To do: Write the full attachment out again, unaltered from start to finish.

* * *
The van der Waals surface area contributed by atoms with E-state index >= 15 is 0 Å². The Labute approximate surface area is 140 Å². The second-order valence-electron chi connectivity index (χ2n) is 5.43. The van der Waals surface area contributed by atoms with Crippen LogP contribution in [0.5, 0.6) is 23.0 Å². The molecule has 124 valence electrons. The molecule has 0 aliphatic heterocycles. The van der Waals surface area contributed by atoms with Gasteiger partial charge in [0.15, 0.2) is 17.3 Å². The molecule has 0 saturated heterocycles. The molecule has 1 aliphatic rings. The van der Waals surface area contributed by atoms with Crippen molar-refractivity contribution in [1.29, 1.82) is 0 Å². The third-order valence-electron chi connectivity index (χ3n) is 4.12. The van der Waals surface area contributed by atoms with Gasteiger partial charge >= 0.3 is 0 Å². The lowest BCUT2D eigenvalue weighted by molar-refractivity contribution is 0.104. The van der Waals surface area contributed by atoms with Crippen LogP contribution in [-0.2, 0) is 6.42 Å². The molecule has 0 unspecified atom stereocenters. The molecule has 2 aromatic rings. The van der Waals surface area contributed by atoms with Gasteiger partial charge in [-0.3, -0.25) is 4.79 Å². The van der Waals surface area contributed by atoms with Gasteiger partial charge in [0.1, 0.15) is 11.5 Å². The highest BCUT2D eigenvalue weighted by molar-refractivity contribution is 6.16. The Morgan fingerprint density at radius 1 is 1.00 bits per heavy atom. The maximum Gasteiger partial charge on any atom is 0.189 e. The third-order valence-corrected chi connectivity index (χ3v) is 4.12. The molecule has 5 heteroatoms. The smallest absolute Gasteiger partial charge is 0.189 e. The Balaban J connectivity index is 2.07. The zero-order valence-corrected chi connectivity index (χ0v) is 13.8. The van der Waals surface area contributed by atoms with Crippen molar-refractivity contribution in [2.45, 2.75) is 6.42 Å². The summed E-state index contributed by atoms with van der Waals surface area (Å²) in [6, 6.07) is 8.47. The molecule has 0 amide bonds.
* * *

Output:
The van der Waals surface area contributed by atoms with E-state index >= 15 is 0 Å². The Labute approximate surface area is 140 Å². The second-order valence-electron chi connectivity index (χ2n) is 5.43. The van der Waals surface area contributed by atoms with Crippen LogP contribution in [0.5, 0.6) is 23.0 Å². The molecule has 124 valence electrons. The molecule has 0 aliphatic heterocycles. The van der Waals surface area contributed by atoms with Gasteiger partial charge in [0.15, 0.2) is 17.3 Å². The molecule has 0 saturated heterocycles. The molecule has 1 aliphatic rings. The van der Waals surface area contributed by atoms with Crippen molar-refractivity contribution in [1.29, 1.82) is 0 Å². The third-order valence-electron chi connectivity index (χ3n) is 4.12. The van der Waals surface area contributed by atoms with Gasteiger partial charge >= 0.3 is 0 Å². The lowest BCUT2D eigenvalue weighted by molar-refractivity contribution is 0.104. The van der Waals surface area contributed by atoms with Crippen LogP contribution in [-0.2, 0) is 6.42 Å². The molecule has 0 unspecified atom stereocenters. The molecule has 2 aromatic rings. The van der Waals surface area contributed by atoms with Gasteiger partial charge in [-0.3, -0.25) is 4.79 Å². The van der Waals surface area contributed by atoms with Gasteiger partial charge in [0.1, 0.15) is 11.5 Å². The highest BCUT2D eigenvalue weighted by molar-refractivity contribution is 6.16. The Morgan fingerprint density at radius 1 is 1.00 bits per heavy atom. The maximum Gasteiger partial charge on any atom is 0.189 e. The third-order valence-corrected chi connectivity index (χ3v) is 4.12. The molecule has 5 heteroatoms. The smallest absolute Gasteiger partial charge is 0.189 e. The Balaban J connectivity index is 2.07. The zero-order valence-corrected chi connectivity index (χ0v) is 13.8. The van der Waals surface area contributed by atoms with Crippen molar-refractivity contribution in [2.45, 2.75) is 6.42 Å². The summed E-state index contributed by atoms with van der Waals surface area (Å²) in [6, 6.07) is 8.47. The molecule has 0 amide bonds.